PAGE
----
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Iceland’s People-Eating Yule Cat Wishes You a Fashionable Christmas

It may be time for you to rethink how thankful you’ll be when your grandparents gift you that sweater you always never wanted this holiday season. According to Icelandic legend, there is a monstrous Yule Cat that targets those without fresh holiday gear and… eats them.

Although it is difficult to determine exactly when the legend of the the Yule Cat began, it was popularized in 19th and early 20th century Iceland as a way of enhancing productivity among the working class. According to the National Museum of Iceland, “It is likely that the Yule Cat myth was originally designed to urge farm workers to perform well prior to Christmas… Those who did not… [ended] up in the Yule Cat.” Basically, workers who were deemed productive were given new clothing from their masters, and thereby made safe from the Yule Cat. Those who were considered to be lazy however, were left without new clothes, and made vulnerable to the feral feline with a taste for human flesh. It’s kind of like A Garfield Christmas meets The Walking Dead.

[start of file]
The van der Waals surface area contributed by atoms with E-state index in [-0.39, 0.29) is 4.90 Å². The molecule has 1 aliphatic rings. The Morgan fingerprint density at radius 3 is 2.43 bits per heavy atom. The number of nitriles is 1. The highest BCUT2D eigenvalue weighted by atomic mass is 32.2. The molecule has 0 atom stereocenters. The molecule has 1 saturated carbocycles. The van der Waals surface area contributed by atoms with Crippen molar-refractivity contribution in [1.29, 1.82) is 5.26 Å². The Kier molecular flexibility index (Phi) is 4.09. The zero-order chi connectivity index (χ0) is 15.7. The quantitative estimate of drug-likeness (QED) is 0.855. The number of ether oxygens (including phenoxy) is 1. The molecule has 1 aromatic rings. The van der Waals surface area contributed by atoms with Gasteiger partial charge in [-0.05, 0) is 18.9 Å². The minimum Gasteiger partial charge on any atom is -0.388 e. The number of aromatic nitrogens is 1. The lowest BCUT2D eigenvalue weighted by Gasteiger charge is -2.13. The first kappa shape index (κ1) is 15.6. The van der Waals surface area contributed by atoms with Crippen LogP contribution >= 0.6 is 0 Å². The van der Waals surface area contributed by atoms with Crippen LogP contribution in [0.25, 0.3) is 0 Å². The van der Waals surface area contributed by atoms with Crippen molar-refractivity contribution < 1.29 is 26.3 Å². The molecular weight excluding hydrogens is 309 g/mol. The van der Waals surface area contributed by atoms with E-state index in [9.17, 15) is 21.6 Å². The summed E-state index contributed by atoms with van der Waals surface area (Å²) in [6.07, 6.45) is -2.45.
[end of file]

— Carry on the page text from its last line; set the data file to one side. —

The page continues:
In the video above, a common narrative of the Yule Cat known as Jólakötturinn is outlined in several text slides, and sung to life by Iceland’s very own golden soul child, Björk. In the somewhat haunting music video, the Yule Cat is clearly made out to be one nasty nemesis, but the moral of the story seems to be more about promoting the spirit of generosity rather than having a (literally) killer excuse to buy those ShiftWear kicks you’ve been eyeing.

In the video, Björk belts out the (here translated) lyrics, “[The Yule Cat] picked on the very poor that no new garments got… [But] his next visit would be in vain if next time everybody got something new to wear…” In other words, ’tis the season for giving!

It should also be noted that even if you do manage to wheedle your way out of the Yule Cat’s tum-tum, there’s also Grýla and her 13 sons, the Yule Lads, who will also try to eat you, as well as… wait for it… molest your sheep. You can check out some artists’ takes of both the wicked ogress and her strange sons in the gallery below. 

Now that you’ve had a taste of Icelandic holiday legend, what do you think of the Yule Cat and its penchant for scarfing down the scarfless? Do you have a new appreciation for those skivvies that your mom stuffed into your stocking or are you still hoping for some Star Wars collectibles? Let us know in the comments section below!

HT: Upvoted 

Featured Image courtesy of deviantART / jetZig


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